The uncommon piece ‘Bunker Soldiers’ off the ‘Orchestral Maneuvers In The Dark’ album became a spine-tingling experience for the fans in combination with the video projections of war images before OMD turned to playing tracks from their poppier phase like ‘(Forever) Live And Die’, sung by Humphreys and commented by Andy with “Be Gentle, It’s Paul”, or ‘She’s Leaving’. Also fans of the absolute classics like ‘Joan Of Arc’ or ‘Maid Of Orleans’ were satisfied (In keeping with the 5th season, everyone was swaying to the waltz beat). You could feel how much verve the elderly gentlemen put into the performance of old and new hits and that had an impact on the audience because the mood was dynamic beyond any description and the fans frequently enjoyed every note with their eyes closed. The band easily managed to convince, may it be with Andy pacing over the stage like a dervish, or with the band creating an ingeniously intimate atmosphere with ‘New Holy Ground’. Many OMD die-hards were going all dewy with that setlist and, as demonstrated by Andy during ‘Talking Loud And Clear’, were close to falling down on their knees in awe, because the selection of songs showed the entire bandwidth of the British guys.

“It’s new, but good!” promised McCluskey and with that announced ‘Sister Mary Says’, the second single off the new album. The song has a long genesis by now, first could unfold its qualities within a live environment and met with enthusiasm. Minutes passed much too quick and with that much of a sweat-driving show, even front man Andy needed to change during ‘Pandora’s Box’ before the band said goodbye to the Cologne audience for now with the smash hit ‘Enola Gay’. Loud encore chants and enthusiastic clapping brought the band back one more time to release their fans into the night with ‘If You Want It’ and their fastest song ‘Electricity’. OMD gave definite proof they’re back and that raises hopes for more great albums and live shows. We’ll be there. Promised!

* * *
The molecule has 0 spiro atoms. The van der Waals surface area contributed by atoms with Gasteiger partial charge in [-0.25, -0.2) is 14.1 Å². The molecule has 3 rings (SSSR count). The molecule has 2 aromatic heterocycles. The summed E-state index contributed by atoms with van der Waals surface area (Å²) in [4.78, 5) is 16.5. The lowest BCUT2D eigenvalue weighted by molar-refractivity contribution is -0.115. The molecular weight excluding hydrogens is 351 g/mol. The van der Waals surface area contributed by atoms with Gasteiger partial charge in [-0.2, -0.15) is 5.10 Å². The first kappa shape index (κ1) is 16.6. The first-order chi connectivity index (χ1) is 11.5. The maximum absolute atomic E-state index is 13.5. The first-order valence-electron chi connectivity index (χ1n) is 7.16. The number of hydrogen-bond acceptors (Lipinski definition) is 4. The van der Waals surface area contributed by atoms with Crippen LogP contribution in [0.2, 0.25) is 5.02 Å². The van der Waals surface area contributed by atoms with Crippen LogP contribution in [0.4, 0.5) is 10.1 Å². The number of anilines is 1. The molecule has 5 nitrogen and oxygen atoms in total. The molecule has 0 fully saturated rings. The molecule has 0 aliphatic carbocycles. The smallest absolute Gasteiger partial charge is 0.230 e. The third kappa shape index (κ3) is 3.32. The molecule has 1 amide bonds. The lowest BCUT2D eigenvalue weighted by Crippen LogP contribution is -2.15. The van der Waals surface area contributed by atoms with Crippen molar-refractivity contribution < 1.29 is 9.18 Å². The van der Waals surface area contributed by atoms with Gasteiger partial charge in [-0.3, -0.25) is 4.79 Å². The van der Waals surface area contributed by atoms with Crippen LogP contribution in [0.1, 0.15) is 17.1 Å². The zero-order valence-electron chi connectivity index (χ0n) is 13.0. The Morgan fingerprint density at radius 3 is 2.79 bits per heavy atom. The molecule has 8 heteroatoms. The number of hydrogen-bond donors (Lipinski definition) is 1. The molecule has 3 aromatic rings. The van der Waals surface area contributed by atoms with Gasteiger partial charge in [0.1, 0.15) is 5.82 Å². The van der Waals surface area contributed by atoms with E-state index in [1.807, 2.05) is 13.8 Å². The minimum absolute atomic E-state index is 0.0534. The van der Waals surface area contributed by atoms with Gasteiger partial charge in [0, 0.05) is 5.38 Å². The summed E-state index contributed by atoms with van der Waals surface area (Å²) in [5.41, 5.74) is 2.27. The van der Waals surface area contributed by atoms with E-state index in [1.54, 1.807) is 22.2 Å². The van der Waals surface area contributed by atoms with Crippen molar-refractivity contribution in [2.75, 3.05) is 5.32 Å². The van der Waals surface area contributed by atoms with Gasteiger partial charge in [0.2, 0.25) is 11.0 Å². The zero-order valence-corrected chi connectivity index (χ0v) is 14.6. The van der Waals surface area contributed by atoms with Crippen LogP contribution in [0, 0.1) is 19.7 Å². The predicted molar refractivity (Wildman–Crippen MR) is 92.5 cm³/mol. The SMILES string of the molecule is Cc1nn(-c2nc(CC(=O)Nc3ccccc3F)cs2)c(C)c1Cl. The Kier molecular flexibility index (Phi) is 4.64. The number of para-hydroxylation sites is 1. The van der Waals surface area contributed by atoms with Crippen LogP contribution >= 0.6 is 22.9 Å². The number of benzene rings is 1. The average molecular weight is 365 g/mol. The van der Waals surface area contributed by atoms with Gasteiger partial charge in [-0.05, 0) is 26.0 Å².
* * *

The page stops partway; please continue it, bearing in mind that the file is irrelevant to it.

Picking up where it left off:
01. Intro
02. New Babies: New Toys
03. Messages
04. Tesla Girls
05. Bunker Soldiers
06. History Of Modern (Part 1)
07. (Forever) Live And Die
08. She's Leaving
09. Souvenir
10. Joan Of Arc
11. Maid of Orleans (The Waltz Joan of Arc) 
12. New Holy Ground
13. Green
14. Talking Loud And Clear
15. So In Love
16. Locomotion
17. Sister Mary Says
18. Pandora's Box
19. Sailing On The Seven Seas
20. Enola Gay
21. If You Want It
22. Electricity

Music: 9
Performance: 8
Light: 8
Total: 8.3 / 10

All pictures by Daniela Vorndran ( / /